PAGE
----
Thursday, February 15, 2007

Proud Papa

I want to use this space this time to brag a bit on my youngest son Stewart. Number one son Ian will get some time here soon. But, because we went to Chicago last weekend to see Stew perform in a college stage production, I have to strike while the iron is hot.

Stewart William Calhoun is now 22, and in his last year at the best place he could possibly be for a kid who wants to be an actor…the theatre conservatory at DePaul University which is called simply…The Theatre School. It is one of the more revered crucibles for performers, writers, and theatre management people in this country. We feel fortunate that Stewart was accepted there.

We packed up the grandmas and grandpa last Friday to head for Chicago to see Stew, and his college friend Jessica Rosenberger (from Dwight, Michigan), perform as the leads in young composer Jason Robert Brown’s (pic right) The Last Five Years. This musical has accumulated a cult-like following since it opened in Chicago in 2001, and then moved on to New York for an off-Broadway run in 2003. Younger people know all about it. Older people tend to be in the dark. But, it’s a great show that features two performers and a small orchestra. The story line is unique in that it follows the story of a couple’s relationship from their first date to their eventual break-up with a marriage in the middle. But, the woman tells the story from the end to the beginning, while the man tells it chronologically. When they cross paths on stage in the middle of the show they sing a wedding duet. Otherwise, it’s mostly one person on stage at a time.

Anyway, the music was great…and this show was spectacular, particularly for a college production. I don’t want you to think that just because Dad is writing, that I’m the only one who thought it was any good. At least one reviewer (Colin Douglas with Center Stage dot net, which covers the Chicago entertainment scene) wrote:

Skilled young actors Stewart Calhoun and Jessica Rosenberger completely inhabit their roles, allowing the audience to share in the joys, sorrows, successes and disappointments of their characters. Thankfully, both actors also possess pleasant singing and speaking voices, along with crisp diction not always found in today's theater.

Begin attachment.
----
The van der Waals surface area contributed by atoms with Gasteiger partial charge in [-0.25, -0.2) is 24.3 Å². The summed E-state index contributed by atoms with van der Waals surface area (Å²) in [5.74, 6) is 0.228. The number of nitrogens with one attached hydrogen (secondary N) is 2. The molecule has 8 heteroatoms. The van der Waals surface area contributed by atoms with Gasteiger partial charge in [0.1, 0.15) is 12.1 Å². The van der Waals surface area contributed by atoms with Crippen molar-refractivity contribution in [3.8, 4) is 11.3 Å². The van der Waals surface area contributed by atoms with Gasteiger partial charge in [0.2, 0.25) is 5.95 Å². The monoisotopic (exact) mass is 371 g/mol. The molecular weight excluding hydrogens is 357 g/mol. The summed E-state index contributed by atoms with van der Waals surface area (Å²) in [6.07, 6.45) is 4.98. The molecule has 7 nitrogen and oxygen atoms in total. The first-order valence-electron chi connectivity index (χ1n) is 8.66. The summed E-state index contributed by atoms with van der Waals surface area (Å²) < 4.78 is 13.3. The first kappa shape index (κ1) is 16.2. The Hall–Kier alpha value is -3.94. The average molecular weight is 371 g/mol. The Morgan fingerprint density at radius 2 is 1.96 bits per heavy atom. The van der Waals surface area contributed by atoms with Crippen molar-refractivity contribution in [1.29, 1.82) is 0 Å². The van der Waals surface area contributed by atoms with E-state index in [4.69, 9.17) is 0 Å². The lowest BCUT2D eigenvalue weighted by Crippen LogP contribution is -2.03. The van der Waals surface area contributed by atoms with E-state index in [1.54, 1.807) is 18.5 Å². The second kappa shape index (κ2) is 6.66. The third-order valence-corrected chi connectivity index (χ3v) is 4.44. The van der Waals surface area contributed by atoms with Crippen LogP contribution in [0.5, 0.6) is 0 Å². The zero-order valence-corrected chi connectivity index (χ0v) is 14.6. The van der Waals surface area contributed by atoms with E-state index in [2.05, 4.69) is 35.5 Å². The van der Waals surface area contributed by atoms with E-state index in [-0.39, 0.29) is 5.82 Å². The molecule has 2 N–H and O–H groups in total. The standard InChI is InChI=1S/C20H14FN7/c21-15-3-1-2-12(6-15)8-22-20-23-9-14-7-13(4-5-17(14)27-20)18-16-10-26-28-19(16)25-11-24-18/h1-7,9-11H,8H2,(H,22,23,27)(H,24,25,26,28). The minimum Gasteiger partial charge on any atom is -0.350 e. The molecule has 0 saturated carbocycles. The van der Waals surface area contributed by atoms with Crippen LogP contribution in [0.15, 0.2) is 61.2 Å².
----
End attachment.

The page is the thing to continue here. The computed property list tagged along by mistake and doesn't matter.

The director and set designer got raves for their work too. Music Director, and one of Stewart’s professors, Mark Elliott should be praised for his work at the piano and assembling a great group of musicians to support the actors.

For a parent, buying into the dream of a kid who wants to be an actor is daunting, especially when he wants to take the more legitimate route through a private university’s theater program. It’s an enormous mountain of tuition and uncertainty to face and climb. But, because Stewart has known since he was in grade school that he wanted to be on stage…and demonstrated the talent and commitment to see his dream through…Barb and I decided years ago that the best thing we could do was to be as supportive as we possibly could. Seeing him carry a show as a lead actor/singer for the first time in a very professional presentation was thrilling, satisfying, and rewarding. To say the least, a number of tears were shed as we enjoyed our son performing and thriving “in his element”.

I’d also like to mention that because of the type of person Stewart is, my sister Bonnie Heffernan, her husband Mark, and daughter Lindsay, along with a number of other friends drove five hours to the "Windy City" to see the show too. That speaks to the loving support that Stewart has been fortunate to enjoy during his young life. I know he is as grateful as I am for that. He wouldn't be the great young person he is without it.

As to Stewart’s future…he will graduate in June with a Bachelor of Fine Arts degree from DePaul. Before that happens he will travel with other graduating students to Los Angeles and New York to perform/audition in front of casting agents, directors, producers etc. You know, people that might hire him in the future…or hopefully immediately. We certainly are holding out the possibility that he could become a big star of some kind. We also understand that not many of the thousands of people who enter the “show biz” work force each year with the same dream as Stewart make it. So, picking the right agent and getting Lady Luck on his side are the big things right now. He has the tools, talent, and the training, now he needs “the break”.

But, whether or not Stewart makes it big, he has already brought so much joy into the lives of his parents, family and friends that there is no chance he will ever be considered a failure. As a parent, all we want is to be sure that our child is happy with the path he has chosen in life. Seeing him in this show was proof that he has done that.

Now…go break a professional leg, Stew!

1 comment:

Anonymous said...


Congratulations not only on your son's budding career, but also on your "Iron Man" record with the Blues. It's a pleasure knowing you!

Ron Wilson